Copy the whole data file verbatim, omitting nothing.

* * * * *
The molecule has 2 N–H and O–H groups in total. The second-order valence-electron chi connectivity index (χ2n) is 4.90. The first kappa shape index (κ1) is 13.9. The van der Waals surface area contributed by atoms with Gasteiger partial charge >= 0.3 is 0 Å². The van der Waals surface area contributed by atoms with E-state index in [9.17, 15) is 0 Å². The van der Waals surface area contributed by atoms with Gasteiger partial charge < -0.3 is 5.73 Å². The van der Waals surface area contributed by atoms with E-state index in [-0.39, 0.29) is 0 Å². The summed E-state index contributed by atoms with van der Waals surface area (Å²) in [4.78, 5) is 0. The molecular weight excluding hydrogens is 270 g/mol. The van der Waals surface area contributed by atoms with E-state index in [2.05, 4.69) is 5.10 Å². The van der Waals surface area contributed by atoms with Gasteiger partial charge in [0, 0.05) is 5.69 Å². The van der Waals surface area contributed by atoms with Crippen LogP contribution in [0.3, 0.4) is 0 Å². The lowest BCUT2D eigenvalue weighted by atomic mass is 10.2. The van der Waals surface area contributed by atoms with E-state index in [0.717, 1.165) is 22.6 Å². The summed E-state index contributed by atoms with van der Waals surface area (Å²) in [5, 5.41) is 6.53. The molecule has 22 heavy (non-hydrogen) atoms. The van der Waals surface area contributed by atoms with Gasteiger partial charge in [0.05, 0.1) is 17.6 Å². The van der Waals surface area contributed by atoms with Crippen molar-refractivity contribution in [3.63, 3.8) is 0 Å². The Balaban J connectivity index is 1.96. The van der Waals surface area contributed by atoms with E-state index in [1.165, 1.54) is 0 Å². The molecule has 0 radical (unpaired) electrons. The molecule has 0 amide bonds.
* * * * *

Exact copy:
The molecule has 2 N–H and O–H groups in total. The second-order valence-electron chi connectivity index (χ2n) is 4.90. The first kappa shape index (κ1) is 13.9. The van der Waals surface area contributed by atoms with Gasteiger partial charge >= 0.3 is 0 Å². The van der Waals surface area contributed by atoms with E-state index in [9.17, 15) is 0 Å². The van der Waals surface area contributed by atoms with Gasteiger partial charge < -0.3 is 5.73 Å². The van der Waals surface area contributed by atoms with E-state index in [-0.39, 0.29) is 0 Å². The summed E-state index contributed by atoms with van der Waals surface area (Å²) in [4.78, 5) is 0. The molecular weight excluding hydrogens is 270 g/mol. The van der Waals surface area contributed by atoms with E-state index in [2.05, 4.69) is 5.10 Å². The van der Waals surface area contributed by atoms with Gasteiger partial charge in [0, 0.05) is 5.69 Å². The van der Waals surface area contributed by atoms with Crippen LogP contribution in [0.3, 0.4) is 0 Å². The lowest BCUT2D eigenvalue weighted by atomic mass is 10.2. The van der Waals surface area contributed by atoms with E-state index in [0.717, 1.165) is 22.6 Å². The summed E-state index contributed by atoms with van der Waals surface area (Å²) in [5, 5.41) is 6.53. The molecule has 22 heavy (non-hydrogen) atoms. The van der Waals surface area contributed by atoms with Gasteiger partial charge in [0.05, 0.1) is 17.6 Å². The van der Waals surface area contributed by atoms with Crippen molar-refractivity contribution in [3.63, 3.8) is 0 Å². The Balaban J connectivity index is 1.96. The van der Waals surface area contributed by atoms with E-state index in [1.165, 1.54) is 0 Å². The molecule has 0 radical (unpaired) electrons. The molecule has 0 amide bonds.